Every family has its traditions, many centred around Christmas, and today my daughters and I indulged in one of our long-standing ones. Years ago my Mother and I would make hand dipped chocolates until it was too much work for her.
Years passed and I started to make them with my daughters and sometimes friends would join in the fun. They were amazed that we would make twenty pounds or more. We use them as gifts and many people look forward to receiving this homemade gift.
Being ambitious we would make many flavours, cherry, rum, maple, walnut, coconut and the all time favourite, peppermint. It became too difficult to tell them apart when people asked which flavour a candy was, so we made the choice easy and make only peppermint. If you don’t like peppermint you are out of luck.
Looking back at how our tradition had changed over the years I realized that while traditions are woven into the fabric of our life it is ok to modify or drop them entirely. All traditions have a beginning, therefore; it is ok for them to have an ending. New traditions can be tailored to fit changes in family structure and the times.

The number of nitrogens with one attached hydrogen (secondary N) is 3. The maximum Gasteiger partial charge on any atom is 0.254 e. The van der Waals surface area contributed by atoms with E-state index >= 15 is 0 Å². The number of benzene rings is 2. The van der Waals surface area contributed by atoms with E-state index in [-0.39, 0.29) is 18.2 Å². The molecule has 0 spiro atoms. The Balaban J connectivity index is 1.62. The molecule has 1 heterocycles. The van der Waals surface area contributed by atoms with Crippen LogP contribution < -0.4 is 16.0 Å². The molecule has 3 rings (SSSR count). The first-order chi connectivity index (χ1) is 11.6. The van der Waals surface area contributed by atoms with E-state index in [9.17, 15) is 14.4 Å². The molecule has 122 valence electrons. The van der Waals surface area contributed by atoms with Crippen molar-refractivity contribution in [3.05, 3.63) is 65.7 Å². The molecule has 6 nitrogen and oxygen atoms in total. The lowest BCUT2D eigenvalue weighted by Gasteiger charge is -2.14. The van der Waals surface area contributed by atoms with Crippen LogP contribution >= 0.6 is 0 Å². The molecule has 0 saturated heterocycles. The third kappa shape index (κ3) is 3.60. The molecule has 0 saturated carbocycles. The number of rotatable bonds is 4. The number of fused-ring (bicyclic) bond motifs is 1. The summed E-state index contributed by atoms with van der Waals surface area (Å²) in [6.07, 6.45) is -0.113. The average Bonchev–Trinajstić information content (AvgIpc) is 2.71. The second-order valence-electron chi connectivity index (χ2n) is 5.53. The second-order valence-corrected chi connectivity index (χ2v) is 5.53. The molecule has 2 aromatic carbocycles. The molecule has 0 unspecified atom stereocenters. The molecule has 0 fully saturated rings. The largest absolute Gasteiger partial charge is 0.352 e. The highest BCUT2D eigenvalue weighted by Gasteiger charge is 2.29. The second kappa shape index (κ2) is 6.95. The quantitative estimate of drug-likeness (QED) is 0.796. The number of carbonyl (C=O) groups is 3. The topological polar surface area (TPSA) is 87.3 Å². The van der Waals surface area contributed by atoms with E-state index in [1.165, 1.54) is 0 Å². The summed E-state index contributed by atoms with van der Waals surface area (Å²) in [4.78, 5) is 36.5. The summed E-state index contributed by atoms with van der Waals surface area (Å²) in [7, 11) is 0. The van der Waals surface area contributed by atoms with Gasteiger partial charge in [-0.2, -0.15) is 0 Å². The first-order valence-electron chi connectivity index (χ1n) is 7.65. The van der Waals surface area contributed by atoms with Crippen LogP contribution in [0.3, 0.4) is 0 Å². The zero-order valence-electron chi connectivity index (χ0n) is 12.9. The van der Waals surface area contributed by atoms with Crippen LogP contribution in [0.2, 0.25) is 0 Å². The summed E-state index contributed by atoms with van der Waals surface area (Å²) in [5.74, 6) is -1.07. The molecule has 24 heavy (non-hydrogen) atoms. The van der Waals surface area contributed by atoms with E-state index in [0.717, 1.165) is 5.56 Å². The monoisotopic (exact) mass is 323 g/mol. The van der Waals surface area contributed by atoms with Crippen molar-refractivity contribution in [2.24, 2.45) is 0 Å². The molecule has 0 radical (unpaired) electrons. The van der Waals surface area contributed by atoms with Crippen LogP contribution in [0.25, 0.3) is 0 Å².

As our family grows older we have dropped the “Christmas Mouse” story. Each grandchild would receive a gift from the “Christmas Mouse” and a story would be read to them. We have good memories of the Christmas’s we enjoyed this tradition but now it is in the past.
When my husband and I first married we would spend Christmas morning driving his parents around to other family homes. This was great for a couple without children but once we had our own baby my husband would go and pick up his parents and bring them to our house to spend time together. Another tradition altered.
Traditions come and go but family time continues in any form. Like a lava lamp changing colours and shape they are always there still weaving into the fabric of life.
Someday I will see this tradition pass to my daughters and granddaughters but today, a day spent in the kitchen with my daughters is more than a tradition. It is a gift.